America’s Response: Still Loading
In response to the spread of network projects in China, US policymakers have started grappling with vendor security assessments and expanding government mechanisms to fund ICT. Buried under the Trump administration’s ‘us or China’ rhetoric, the State Department’s Clean Network initiative included country-independent criteria to assess vendor-based cyber risks and support for Prague’s multilateral proposals , which emphasized the non-technical aspects of 5G security. The administration also reorganized the American International Development Finance Corporation (DFC) to better support digital modernization and network building. In a first victory for DFC, Ethiopia selected a Vodafone-led group over an offer linked to China’s Silk Road Fund, despite long-standing relationships with Huawei and ZTE to provide telecommunications.
These developments highlight the United States’ commitment to generate alternatives, in collaboration with other countries. But these measures alone may be insufficient to deal with the scale of China’s approach. In addition to large government investments in overseas projects, China has subsidized its tech giants to such an extent that Huawei has already offered a 5G project at “a price that would not even cover the cost of parts.”
The United States, while motivated to counterbalance China’s influence, should not seek to overtake it or emulate its approach. Instead, US leadership should mobilize a variety of sustainable investments, find technology solutions to make technology adoption cheaper, and deliver neutral infrastructure that will provide fair opportunities for local economies.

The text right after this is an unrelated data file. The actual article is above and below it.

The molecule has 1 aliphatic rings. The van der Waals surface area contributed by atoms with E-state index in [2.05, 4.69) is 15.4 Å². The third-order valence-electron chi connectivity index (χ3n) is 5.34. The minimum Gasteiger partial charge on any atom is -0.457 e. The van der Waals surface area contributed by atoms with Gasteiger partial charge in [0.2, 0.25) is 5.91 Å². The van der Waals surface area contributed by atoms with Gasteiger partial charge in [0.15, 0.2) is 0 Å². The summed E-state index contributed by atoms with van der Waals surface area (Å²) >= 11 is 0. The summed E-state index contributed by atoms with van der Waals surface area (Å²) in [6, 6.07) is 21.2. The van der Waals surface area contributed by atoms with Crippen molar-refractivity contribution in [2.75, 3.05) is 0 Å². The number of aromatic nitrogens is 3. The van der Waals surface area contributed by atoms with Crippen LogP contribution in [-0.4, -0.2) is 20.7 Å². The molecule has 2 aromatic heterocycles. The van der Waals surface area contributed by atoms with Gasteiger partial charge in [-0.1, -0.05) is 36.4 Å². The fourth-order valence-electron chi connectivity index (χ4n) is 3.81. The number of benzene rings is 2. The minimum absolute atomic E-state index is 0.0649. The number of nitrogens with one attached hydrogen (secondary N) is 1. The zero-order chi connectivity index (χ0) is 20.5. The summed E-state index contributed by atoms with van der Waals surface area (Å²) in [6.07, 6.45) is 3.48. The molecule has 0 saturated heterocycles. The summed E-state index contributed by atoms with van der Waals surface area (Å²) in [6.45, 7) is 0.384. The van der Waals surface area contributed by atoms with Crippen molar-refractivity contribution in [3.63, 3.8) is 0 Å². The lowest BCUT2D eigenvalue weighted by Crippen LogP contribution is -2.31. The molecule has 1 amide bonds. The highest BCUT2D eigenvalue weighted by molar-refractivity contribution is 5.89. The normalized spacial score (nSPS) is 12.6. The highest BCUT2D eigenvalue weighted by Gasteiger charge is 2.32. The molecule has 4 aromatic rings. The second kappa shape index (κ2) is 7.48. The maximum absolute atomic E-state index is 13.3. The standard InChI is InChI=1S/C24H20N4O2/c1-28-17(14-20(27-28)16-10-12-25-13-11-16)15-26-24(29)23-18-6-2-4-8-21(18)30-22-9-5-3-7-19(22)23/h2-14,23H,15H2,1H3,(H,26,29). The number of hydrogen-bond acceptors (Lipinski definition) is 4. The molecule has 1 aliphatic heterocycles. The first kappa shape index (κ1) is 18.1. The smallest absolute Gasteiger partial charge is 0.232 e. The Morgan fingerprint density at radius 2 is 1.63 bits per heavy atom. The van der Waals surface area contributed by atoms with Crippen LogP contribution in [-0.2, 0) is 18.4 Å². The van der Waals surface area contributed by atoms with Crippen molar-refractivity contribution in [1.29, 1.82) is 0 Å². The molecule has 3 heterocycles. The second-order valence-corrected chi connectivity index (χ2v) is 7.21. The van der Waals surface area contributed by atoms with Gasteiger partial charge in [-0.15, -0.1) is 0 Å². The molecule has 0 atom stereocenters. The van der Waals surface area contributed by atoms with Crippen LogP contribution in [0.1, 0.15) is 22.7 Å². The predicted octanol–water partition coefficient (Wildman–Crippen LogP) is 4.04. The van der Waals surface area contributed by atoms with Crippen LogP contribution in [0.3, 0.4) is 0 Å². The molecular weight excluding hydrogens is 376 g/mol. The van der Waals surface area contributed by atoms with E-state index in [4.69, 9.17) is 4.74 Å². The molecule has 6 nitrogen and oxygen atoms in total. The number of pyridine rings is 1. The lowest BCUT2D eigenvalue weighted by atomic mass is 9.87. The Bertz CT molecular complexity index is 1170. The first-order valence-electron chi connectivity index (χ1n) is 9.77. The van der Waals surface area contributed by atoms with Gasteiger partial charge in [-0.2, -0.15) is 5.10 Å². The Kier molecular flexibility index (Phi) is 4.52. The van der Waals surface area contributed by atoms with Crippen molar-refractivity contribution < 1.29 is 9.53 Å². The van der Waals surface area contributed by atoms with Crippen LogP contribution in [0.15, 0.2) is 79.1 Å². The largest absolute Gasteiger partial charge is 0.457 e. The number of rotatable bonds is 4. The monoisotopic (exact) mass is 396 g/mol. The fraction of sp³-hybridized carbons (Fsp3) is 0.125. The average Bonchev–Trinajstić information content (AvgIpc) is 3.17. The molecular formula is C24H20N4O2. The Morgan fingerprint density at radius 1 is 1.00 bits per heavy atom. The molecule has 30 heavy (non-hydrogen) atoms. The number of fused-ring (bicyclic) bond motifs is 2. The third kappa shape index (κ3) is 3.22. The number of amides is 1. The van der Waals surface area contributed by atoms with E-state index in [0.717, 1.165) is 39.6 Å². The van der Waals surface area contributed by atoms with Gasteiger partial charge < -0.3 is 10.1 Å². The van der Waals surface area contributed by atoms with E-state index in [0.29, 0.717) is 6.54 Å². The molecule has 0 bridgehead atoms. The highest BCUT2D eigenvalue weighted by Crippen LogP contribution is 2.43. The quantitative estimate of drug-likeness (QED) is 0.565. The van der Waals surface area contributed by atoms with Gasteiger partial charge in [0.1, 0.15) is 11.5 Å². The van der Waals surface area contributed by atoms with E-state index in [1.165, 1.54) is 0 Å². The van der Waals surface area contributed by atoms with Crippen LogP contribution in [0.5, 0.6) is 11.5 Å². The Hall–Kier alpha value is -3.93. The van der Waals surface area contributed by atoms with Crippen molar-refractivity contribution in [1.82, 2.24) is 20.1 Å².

The White House should spearhead the creation of a multilateral digital development bank to make more resources available to states wishing to modernize their networks. It would also add weight to the commitments the Biden administration has made as part of the G7’s Build Back Better World initiative.
In coordination with Congress, the Biden administration should also support efforts to reduce the cost of the equipment itself to compete sustainably with China’s low-cost kit. One solution is the interoperability of technological standards; Open RAN for 5G networks is an example of how this approach has already proven to be cheaper than traditional network architecture.
Another way to reduce costs is to invest in research and development of network technologies that can replace more expensive legacy components. For example, fiber optic cables are expensive to deploy on land; workarounds can include wireless optical solutions or the integration of satellite mesh networks with terrestrial systems.
Finally, the White House should explore ways to integrate net neutrality principles into network funding projects managed by agencies such as DFC. Net neutrality could offer economic benefits to host countries by keeping the digital playground open for local media and innovation. Neutral networks would lay the groundwork for a third way forward from what has been criticized as digital colonization by the Chinese government and similar critiques of the US private sector.
A digital network is ultimately a means to an end: infrastructure for interpersonal communications, content, services, industry and innovation. While few countries, at least for now, provide ICT infrastructure to the majority of the world, this majority should have full access to the opportunities it can offer. A revised path to digital modernization, based on open participation, can not only offset the local costs of China’s cyber power and influence, but pave the way for a fair internet for all.